Rather an interpretation of Wealth might more properly allow for the fact that civilization is part of the physical universe and must obey universal physical laws. Here the field of Thermodynamics gets especially useful since it aims to express physical laws in the most general fashion possible, the most encompassing of all being the Second Law. Most simply, the Second Law states that something always happens, and it happens by way of a material flow from high to low energy density (or if you prefer -- which I don’t -- increasing overall entropy).

One particularly beautiful expression of the fact that energy density always decreases (or entropy increases) is that nothing can be isolated: all of space and time are linked. Nothing happens spontaneously as all actions from the past have some influence on the present and future. Equally, no sub-component of the universe can be completely isolated from interactions with any part of the rest. It may take some time of course, but however remote or slow the interactions may be, all parts are connected to and interact with all others.

What about civilization? Applying the Second Law to us, we might make the statement that our collective Wealth is a representation of our international communications and trade, ourselves, our ideas, education and relationships, how they all form a vibrantly interacting and changing whole that is completely integrated with our transportation routes, communication networks, factories, buildings and databases.

With nothing isolated, all elements of civilization must work together. No matter how distant, no element of economic production can be viewed as being entirely separate from any other. We all compete for resources, and we are all part of a vibrant organism we call the global economy.

So, wealth is not in some inert “capital”. Instead, it lies in the relationships between civilization elements. No portion of real economic production simply “disappears” due to isolated "consumption" by humans (this subtraction of consumption is what is normally done when economists calculate physical (non-human) “capital”). Humans are inextricably linked to the rest of the organism’s overall structure. When we go to a movie we are sustaining and adding to that structure by maintain and building on the value of our collective cultural knowledge. When we eat a meal we sustain and create memories that encourage us to continue and build new eating experiences in the future.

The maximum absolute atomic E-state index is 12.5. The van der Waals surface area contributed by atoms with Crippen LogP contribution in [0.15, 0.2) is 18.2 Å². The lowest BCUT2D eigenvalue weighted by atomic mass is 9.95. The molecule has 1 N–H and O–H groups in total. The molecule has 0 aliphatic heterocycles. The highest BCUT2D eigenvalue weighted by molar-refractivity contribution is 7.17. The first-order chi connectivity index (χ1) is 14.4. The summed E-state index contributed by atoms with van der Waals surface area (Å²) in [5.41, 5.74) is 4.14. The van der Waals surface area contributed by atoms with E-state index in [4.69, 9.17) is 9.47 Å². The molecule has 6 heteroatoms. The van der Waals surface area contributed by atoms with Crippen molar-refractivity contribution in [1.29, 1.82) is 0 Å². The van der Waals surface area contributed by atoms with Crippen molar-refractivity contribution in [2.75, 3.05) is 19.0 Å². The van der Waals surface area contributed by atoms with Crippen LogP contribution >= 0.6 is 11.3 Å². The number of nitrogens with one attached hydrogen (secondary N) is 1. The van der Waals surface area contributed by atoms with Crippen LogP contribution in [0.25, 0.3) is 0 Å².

And, just as all elements of civilization are directly or indirectly linked at any instant in time, all elements are linked throughout time as well. Power consumption that sustains us against dissipation and decay in the past, nurtures us forward so that we can continue to consume in the present. Money we expended to learn skills in the past allows us to produce more effectively today.

So, going back to the original expression that global wealth might be calculated then as simply a summation of past, inflation-adjusted production (or real GDP). The summation is over the entirety of human history and over all nations. This is what yield the result that civilization’s wealth in 2016 is 3,800 trillion US dollars. GDP grows the web. Wealth is the web. The web is what allows for energy dissipation that allows for the circulations within the web to survive.

The precise calculation methods for wealth are described in Appendix C in this paper:

Are there basic physical constraints on future anthropogenic emissions of carbon dioxide?

and also here with associated statistics

Long run evolution of the global economy: 1. Physical basis Supporting Material